Pitt

Pitt defensive end Jones emerges as star

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Patrick Jones II last September at Heinz Field. - GETTY

When Rashad Weaver suffered a right ACL tear during an August practice and was lost for the 2019 season, the news was considered a potential death knell for the Pitt defense.

Weaver arguably was the Panthers' top defender the year before, as the 6-foot-5, 270-pound defensive end from Fort Lauderdale, Florida, finished with 14 tackles for loss, six-and-a-half sacks, three fumble recoveries and 16 run stuffs. Things then took a darker turn along Pitt's defensive front when Keyshon Camp was lost for the season with a knee injury in the opener against Virginia.

While Jaylen Twyman emerged in Camp's absence and worked his way to second-team All-America honors, Patrick Jones II provided Pitt with consistent and often spectacular play in his first season as a full-time starter at defensive end. During a breakout junior season, Jones had 18 quarterback hurries, 12 tackles for loss, eight-and-a-half sacks and four forced fumbles. He earned second-team all-ACC honors.

With the help of Jones, Pitt's defensive front went from uncertainty following that season-opening loss to Virginia to one of the more productive units in college football. The Panthers averaged 3.92 sacks per game, which was tied with SMU for most in the nation.

Yep, good luck finding a pair of players who improved their professional playing stock more last season than Jones and Twyman. Last month, a CBS Sports mock draft had Jones going No. 9 overall to the Atlanta Falcons, making him the third defensive player off the board. Others have him listed as a potential first- or second-round pick

If those type of projections hold true and Pitt's defense -- boosted by the returns of Weaver and Camp -- plays at a level higher or similar to last season, Jones' decision to bypass the NFL Draft will be a good one.

"Me personally, I wasn't thinking like I was going to leave for the NFL," Jones said last month during a video conference call with reporters. "(Last year) it was my first year starting. So it never really crossed my mind 'til I started talking to people about the opportunity, but it never really was a thought in my head because I know I've got so much more to improve on."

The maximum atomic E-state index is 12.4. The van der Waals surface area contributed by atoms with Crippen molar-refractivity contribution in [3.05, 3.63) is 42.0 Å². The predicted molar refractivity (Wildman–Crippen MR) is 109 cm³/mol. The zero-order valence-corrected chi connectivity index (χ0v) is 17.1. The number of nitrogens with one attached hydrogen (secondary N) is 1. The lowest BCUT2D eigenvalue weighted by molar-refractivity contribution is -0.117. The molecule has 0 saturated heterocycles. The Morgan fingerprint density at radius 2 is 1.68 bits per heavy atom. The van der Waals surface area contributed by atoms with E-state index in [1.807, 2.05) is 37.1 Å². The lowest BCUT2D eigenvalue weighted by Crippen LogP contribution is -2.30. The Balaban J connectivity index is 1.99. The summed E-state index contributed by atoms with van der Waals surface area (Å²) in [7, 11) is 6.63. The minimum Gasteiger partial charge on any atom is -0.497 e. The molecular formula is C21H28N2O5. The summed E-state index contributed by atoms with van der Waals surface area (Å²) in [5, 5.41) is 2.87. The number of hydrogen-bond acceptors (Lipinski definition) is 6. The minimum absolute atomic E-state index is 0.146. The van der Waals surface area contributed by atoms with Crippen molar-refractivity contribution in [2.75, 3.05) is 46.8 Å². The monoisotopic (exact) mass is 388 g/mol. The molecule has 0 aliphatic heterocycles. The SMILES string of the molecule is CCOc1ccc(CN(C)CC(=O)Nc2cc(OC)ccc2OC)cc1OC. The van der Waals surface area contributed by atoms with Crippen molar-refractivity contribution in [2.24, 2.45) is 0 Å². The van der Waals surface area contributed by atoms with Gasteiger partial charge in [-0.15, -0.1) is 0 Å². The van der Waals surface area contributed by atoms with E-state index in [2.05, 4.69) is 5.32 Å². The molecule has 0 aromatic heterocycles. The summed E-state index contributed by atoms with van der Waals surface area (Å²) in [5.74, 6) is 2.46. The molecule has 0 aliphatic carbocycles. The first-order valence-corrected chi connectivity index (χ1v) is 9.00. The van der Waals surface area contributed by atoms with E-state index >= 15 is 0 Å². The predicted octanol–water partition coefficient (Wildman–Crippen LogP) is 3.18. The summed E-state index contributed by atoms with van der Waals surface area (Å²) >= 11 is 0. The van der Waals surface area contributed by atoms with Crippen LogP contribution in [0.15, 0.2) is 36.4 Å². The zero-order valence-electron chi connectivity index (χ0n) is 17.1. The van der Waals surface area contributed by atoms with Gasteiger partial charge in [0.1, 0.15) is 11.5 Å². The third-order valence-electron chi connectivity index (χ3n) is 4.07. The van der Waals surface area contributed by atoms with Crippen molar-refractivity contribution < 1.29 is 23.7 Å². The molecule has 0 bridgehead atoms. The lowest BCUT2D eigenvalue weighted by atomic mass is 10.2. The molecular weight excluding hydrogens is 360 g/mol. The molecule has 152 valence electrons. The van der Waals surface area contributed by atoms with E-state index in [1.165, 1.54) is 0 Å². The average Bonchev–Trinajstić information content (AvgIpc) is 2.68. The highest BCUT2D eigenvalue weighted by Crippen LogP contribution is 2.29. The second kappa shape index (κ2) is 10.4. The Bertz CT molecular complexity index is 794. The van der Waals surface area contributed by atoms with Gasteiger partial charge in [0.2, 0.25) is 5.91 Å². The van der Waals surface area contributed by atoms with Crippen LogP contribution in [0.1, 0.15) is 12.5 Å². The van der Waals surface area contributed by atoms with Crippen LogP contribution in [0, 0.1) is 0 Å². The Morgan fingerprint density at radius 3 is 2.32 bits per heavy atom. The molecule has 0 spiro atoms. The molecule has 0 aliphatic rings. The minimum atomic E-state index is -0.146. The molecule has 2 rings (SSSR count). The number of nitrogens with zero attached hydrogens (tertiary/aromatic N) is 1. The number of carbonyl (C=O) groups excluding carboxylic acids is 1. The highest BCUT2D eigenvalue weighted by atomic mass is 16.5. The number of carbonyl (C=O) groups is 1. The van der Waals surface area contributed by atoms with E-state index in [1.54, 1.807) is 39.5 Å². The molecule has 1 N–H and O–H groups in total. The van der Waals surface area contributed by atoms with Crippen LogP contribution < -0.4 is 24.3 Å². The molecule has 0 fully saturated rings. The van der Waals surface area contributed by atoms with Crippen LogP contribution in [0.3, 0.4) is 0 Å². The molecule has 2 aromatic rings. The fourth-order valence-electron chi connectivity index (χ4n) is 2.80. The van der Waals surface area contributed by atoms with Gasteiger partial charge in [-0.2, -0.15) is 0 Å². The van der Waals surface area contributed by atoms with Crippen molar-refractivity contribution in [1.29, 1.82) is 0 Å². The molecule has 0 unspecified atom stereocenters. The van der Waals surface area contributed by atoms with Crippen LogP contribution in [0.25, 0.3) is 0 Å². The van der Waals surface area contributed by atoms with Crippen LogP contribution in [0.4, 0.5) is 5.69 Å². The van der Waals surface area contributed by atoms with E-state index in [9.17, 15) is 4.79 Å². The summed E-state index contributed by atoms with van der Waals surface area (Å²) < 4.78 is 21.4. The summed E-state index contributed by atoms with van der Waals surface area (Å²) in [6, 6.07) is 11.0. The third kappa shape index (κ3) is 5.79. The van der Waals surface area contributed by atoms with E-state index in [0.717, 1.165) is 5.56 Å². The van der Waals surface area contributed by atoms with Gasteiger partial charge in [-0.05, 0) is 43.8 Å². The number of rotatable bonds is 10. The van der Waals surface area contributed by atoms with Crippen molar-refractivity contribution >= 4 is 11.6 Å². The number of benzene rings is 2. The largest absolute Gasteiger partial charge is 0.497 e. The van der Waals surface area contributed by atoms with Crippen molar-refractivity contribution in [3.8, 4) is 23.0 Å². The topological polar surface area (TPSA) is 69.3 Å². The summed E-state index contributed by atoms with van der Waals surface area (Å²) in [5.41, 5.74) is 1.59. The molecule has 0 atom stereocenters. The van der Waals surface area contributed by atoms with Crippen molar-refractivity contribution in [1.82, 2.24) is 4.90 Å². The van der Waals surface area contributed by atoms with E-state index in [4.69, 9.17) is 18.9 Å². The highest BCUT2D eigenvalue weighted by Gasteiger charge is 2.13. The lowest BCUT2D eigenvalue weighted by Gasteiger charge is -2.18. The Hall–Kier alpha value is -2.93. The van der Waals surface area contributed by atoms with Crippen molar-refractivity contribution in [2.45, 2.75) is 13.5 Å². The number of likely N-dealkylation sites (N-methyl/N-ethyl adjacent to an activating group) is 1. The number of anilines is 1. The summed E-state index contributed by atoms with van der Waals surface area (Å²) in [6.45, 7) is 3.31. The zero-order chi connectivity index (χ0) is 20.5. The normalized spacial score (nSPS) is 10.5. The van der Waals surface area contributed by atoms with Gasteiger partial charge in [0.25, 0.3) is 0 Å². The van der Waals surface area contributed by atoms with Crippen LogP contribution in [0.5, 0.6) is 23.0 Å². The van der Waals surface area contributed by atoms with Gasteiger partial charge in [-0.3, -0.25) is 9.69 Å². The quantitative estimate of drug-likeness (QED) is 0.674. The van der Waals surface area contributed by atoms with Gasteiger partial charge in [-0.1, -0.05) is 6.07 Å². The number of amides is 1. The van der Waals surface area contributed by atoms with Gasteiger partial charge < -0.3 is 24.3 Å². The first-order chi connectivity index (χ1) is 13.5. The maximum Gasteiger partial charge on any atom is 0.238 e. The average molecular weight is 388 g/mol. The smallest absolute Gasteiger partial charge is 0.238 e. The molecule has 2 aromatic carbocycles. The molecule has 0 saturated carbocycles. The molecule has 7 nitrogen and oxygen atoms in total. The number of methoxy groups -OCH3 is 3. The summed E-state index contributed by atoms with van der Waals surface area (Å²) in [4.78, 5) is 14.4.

Talk about a scary thought for opponents.

Jones, one of 42 athletes named earlier this week to the Lott IMPACT Trophy watch list given to the defensive player who best combines performance and character, on the field combines size, speed, strength and athleticism. He displays quickness coming off the edge, chase-down speed and a willingness to defend the run. It's a package that helped him turn in dominating performances last season.

And speaking of athleticism, check this out:

 

Hard to believe Jones was a two-star recruit out of Chesapeake, Virginia, which is an area Pitt's coaching staff is recruiting heavily.

Then again, so was Houston Texans' star J.J. Watt, who spoke with members of the Pitt football team on a video conference call last month. Jones paid close attention.

"I did a lot of research on J.J. Watt coming out of high school because we were both two-star recruits," Jones said. "So I wanted to look at somebody who has been in my position, somebody who made it to the top of my position. So I've been looking at J.J. Watt for a long time. So I just asked him questions like about how he developed his body with nutrition and stuff like that."

As for offseason work, Jones mostly spent the past couple of months working out alone or in a small group, occasionally including Twyman, because of the coronavirus pandemic.

Jones' sister, Mia, who lives and works in Atlanta, contracted the virus and recovered.

“It was kind of messed up because they didn’t take her (at first). They only took people that were critical, almost near death,” Jones said.  “My sister’s symptoms were pretty severe, and she couldn’t even get a test until it was almost to one of the worst points. Thankfully, she was blessed, and God was watching over her and pulled through it.”

Despite the closeness of the coronavirus impact, Jones has no hesitations about returning to more formal workouts at Pitt. The process begins Monday when players begin a phased return to activities that starts with a period of quarantine before groups of up to 10 are allowed to work out.

“I’m 100 percent ready to go back and get back to work,” Jones said in May.  “At the same time, I trust that my brothers are doing the right thing, and I trust all my brothers.  I’m 100 percent comfortable.”

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